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Dr. Coburn Comments on Ag Spending Bill

Location: Washington, DC

Dr. Coburn Comments on Ag Spending Bill

Says Politicians Stealing Critical Ag Dollars to Pay for Earmarks

U.S. Senator Tom Coburn, M.D. (R-OK) released the following statement concerning the fiscal year 2007 agriculture appropriations bill:

"This legislation is a bailout for politicians, not American farmers. Politicians in Washington, D.C., are using farmers as political cover for their wasteful and deceptive spending practices. The hundreds of earmarks hidden throughout this bill will siphon millions of dollars from critical programs designed to protect our food supply, enhance agricultural production, and directly assist farmers," Dr. Coburn said.

Between fiscal year 2000 and fiscal year 2006, the number of earmarks in the agricultural appropriations bill has increased by 92 percent. Among the more egregious earmarks in the 2007 spending bill are $3.7 million to study termites in Hawaii and $2 million to study seafood waste and its possible use as a pet food or other alternative products.

Also, the legislation redirects hundreds of thousands of dollars in research funds for the Agricultural Research Service to the World Food Prize, a group which boasts $2 million cash on hand and another $14 million in stock assets. The bill also redirects funding for the Animal and Plant Health Inspection Service (APHIS) - the country's front line of defense against everything from avian flu to 'Mad Cow Disease' - to an animal breeding program at the Chicago Zoo.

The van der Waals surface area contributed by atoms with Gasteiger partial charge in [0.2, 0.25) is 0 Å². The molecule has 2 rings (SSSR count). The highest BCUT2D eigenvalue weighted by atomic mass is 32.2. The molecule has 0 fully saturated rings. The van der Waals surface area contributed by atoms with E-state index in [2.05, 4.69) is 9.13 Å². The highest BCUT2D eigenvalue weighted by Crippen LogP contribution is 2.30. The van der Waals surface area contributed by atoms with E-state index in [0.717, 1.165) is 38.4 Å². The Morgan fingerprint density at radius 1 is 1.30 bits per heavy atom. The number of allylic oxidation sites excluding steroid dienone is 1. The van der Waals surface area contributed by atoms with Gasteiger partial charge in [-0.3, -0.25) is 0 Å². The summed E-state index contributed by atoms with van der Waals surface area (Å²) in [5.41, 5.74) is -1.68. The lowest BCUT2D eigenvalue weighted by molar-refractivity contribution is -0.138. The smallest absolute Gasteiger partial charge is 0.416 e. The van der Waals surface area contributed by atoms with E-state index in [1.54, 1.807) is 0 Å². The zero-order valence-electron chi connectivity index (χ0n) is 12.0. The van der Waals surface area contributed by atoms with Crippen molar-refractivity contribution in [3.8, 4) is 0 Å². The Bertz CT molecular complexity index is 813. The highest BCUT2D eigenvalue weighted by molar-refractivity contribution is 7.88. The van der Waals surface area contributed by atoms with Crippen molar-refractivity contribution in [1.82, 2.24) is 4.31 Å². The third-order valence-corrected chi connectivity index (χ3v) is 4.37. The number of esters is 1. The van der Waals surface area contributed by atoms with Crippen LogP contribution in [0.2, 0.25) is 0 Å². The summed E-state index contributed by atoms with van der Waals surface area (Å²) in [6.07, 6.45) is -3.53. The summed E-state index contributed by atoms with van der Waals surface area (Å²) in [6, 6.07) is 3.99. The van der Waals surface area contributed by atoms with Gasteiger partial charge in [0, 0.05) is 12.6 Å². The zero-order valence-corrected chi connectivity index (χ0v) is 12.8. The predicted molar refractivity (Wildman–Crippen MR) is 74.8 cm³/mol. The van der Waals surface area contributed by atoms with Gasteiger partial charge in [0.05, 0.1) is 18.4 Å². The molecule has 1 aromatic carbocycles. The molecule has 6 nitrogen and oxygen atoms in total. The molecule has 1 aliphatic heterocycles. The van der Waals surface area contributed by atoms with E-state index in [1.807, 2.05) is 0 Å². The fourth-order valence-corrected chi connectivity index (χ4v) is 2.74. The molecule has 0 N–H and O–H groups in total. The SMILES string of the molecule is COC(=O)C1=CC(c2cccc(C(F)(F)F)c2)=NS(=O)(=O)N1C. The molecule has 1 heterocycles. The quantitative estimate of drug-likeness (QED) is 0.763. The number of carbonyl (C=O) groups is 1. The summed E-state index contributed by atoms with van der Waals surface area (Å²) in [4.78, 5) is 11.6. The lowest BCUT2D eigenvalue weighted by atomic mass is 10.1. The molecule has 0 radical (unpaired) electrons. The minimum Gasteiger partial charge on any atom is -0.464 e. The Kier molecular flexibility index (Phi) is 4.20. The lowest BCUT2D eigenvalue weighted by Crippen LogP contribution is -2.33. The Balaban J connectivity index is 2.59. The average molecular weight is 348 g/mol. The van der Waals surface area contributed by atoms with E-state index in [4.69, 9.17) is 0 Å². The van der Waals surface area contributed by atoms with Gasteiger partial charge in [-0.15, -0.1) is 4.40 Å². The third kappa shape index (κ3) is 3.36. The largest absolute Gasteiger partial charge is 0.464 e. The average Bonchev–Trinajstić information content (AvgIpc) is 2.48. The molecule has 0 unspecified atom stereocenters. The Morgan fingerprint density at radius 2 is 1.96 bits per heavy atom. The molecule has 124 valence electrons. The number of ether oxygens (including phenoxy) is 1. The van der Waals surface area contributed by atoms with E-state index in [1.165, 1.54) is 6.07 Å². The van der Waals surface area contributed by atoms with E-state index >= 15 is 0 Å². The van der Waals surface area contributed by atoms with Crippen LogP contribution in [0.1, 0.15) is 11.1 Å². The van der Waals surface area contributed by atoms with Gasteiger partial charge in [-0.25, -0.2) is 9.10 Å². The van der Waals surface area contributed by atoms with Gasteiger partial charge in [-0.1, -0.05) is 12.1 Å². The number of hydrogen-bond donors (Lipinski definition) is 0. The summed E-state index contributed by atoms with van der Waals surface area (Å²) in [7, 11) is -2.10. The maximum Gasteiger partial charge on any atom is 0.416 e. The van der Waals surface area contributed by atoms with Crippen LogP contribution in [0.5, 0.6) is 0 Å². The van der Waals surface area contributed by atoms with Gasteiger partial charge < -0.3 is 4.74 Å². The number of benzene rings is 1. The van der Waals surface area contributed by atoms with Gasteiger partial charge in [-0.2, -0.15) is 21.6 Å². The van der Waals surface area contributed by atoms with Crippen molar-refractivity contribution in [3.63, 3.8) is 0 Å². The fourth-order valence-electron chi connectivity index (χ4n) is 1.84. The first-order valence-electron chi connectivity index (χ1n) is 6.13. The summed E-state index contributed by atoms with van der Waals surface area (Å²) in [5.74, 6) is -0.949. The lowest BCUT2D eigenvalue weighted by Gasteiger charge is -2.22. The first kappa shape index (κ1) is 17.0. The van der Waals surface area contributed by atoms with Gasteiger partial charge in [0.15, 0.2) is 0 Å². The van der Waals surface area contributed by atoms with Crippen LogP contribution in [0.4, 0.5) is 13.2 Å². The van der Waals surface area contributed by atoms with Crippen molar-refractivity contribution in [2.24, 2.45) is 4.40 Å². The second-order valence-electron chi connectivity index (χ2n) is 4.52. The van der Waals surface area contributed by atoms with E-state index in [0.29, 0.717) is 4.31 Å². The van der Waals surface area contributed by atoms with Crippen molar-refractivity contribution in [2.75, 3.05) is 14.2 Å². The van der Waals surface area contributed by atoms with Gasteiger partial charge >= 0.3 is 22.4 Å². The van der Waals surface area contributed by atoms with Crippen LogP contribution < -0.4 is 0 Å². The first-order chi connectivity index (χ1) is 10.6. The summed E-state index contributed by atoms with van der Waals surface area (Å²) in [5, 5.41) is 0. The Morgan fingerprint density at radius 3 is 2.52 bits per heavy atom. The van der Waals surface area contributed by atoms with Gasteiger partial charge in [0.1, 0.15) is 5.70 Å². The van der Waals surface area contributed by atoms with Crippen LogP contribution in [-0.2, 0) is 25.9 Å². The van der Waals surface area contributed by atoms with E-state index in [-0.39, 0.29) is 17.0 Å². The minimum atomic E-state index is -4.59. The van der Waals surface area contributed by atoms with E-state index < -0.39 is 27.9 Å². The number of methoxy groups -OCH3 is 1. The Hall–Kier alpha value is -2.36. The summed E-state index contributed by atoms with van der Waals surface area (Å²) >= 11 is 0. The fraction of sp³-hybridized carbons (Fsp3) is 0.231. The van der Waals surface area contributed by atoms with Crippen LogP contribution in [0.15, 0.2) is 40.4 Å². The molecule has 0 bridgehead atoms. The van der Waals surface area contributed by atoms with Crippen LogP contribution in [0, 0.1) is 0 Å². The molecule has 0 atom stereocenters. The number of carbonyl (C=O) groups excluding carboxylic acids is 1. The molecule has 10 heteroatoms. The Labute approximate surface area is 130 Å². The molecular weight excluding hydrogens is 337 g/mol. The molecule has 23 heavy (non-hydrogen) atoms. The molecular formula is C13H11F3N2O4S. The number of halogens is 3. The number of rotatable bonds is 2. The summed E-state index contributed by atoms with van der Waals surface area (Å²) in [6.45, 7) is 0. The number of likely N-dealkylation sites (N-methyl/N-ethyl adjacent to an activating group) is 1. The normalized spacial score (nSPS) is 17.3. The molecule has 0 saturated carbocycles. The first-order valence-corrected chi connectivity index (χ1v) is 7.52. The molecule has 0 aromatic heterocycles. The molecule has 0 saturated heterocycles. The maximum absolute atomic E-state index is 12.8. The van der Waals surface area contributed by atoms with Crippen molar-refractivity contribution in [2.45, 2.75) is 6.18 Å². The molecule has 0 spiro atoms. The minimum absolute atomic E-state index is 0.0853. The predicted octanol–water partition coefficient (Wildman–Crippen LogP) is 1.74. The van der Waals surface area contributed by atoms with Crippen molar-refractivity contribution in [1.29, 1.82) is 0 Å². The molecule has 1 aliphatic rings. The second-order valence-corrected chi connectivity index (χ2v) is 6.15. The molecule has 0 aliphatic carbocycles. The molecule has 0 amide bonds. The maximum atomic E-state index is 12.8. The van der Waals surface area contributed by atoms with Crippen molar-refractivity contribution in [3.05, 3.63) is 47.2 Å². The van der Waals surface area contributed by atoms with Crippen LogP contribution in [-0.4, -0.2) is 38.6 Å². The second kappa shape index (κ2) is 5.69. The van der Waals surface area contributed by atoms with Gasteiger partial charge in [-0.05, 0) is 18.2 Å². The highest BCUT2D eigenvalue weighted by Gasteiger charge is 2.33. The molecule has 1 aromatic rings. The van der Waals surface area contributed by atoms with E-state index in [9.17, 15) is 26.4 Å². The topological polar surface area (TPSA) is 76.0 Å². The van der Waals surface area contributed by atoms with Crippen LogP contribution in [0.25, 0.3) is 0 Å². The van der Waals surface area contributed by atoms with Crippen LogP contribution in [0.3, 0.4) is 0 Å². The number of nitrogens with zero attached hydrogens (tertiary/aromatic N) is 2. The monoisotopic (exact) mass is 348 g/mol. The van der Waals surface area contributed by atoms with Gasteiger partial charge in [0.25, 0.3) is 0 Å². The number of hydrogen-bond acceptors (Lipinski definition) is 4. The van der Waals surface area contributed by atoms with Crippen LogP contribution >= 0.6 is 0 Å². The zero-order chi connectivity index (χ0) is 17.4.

Additionally, Dr. Coburn said some are trying to use the agriculture spending bill as a vehicle to add so-called emergency aid that will not directly benefit most farmers. The emergency aid package contains more than $300 million for small business grants, $6 million for Hawaiian sugar beet growers and $20 million for additional Farm Service Administration (FSA) employees to administer the emergency aid. Dr. Coburn also noted the U.S. Department of Agriculture has more than $8 billion in unobligated balances.

"I believe we should help the farmers who need assistance but we shouldn't ask the next generation of Americans to pay for it when there are many places in the federal budget to find savings. Rather than add new money or non-emergency programs to an emergency aid package, Congress should be making the tough choices about spending now," Dr. Coburn said.

Dr. Coburn also noted that those farmers who took precautions, bought federal crop insurance but were unable to plant crops should be the primary recipients of disaster aid.

"Once it's paid for in the federal budget, emergency aid should go directly to farmers impacted by disasters rather than special interests groups in Washington," Dr. Coburn said.

Also, Oklahoma farmers should know it is likely H.R. 503, a bill to end the practice of horse slaughter, likely will be attached to any agriculture spending bill considered by the Senate.

"I oppose any efforts to ban horse slaughtering as a last alternative. Though I don't want to see any horses being slaughtered, it must remain an option for horses that aren't granted proper care and for which all other options have been exhausted," Dr. Coburn said

The American Veterinary Medical Association, the American Quarterhorse Association and the American Association of Equine Practitioners oppose the horse bill. Under the passage of H.R. 503, as many as 90,000 horses could be abandoned.

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